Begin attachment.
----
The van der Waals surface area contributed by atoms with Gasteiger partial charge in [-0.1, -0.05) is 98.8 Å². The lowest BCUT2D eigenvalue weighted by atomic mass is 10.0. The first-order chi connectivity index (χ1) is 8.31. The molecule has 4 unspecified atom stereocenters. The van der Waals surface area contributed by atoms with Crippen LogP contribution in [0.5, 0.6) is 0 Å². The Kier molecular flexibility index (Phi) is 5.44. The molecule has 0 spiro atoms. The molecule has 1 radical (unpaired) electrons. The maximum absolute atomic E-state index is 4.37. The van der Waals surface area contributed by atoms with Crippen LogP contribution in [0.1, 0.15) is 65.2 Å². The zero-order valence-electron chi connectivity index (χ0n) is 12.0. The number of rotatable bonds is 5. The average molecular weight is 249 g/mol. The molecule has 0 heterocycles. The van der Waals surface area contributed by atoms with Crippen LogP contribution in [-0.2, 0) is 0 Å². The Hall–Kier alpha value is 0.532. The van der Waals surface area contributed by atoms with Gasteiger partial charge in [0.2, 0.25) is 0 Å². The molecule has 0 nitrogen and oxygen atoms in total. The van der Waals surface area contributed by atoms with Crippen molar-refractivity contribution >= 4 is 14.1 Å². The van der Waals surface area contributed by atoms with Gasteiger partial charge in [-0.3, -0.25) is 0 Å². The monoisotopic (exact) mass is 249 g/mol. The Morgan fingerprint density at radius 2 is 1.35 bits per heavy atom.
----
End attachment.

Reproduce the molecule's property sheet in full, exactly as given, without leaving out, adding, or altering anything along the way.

The van der Waals surface area contributed by atoms with Gasteiger partial charge in [-0.1, -0.05) is 98.8 Å². The lowest BCUT2D eigenvalue weighted by atomic mass is 10.0. The first-order chi connectivity index (χ1) is 8.31. The molecule has 4 unspecified atom stereocenters. The van der Waals surface area contributed by atoms with Crippen LogP contribution in [0.5, 0.6) is 0 Å². The Kier molecular flexibility index (Phi) is 5.44. The molecule has 0 spiro atoms. The molecule has 1 radical (unpaired) electrons. The maximum absolute atomic E-state index is 4.37. The van der Waals surface area contributed by atoms with Crippen LogP contribution in [0.1, 0.15) is 65.2 Å². The zero-order valence-electron chi connectivity index (χ0n) is 12.0. The number of rotatable bonds is 5. The average molecular weight is 249 g/mol. The molecule has 0 heterocycles. The van der Waals surface area contributed by atoms with Crippen LogP contribution in [-0.2, 0) is 0 Å². The Hall–Kier alpha value is 0.532. The van der Waals surface area contributed by atoms with Gasteiger partial charge in [0.2, 0.25) is 0 Å². The molecule has 0 nitrogen and oxygen atoms in total. The van der Waals surface area contributed by atoms with Crippen molar-refractivity contribution >= 4 is 14.1 Å². The van der Waals surface area contributed by atoms with Gasteiger partial charge in [-0.3, -0.25) is 0 Å². The monoisotopic (exact) mass is 249 g/mol. The Morgan fingerprint density at radius 2 is 1.35 bits per heavy atom.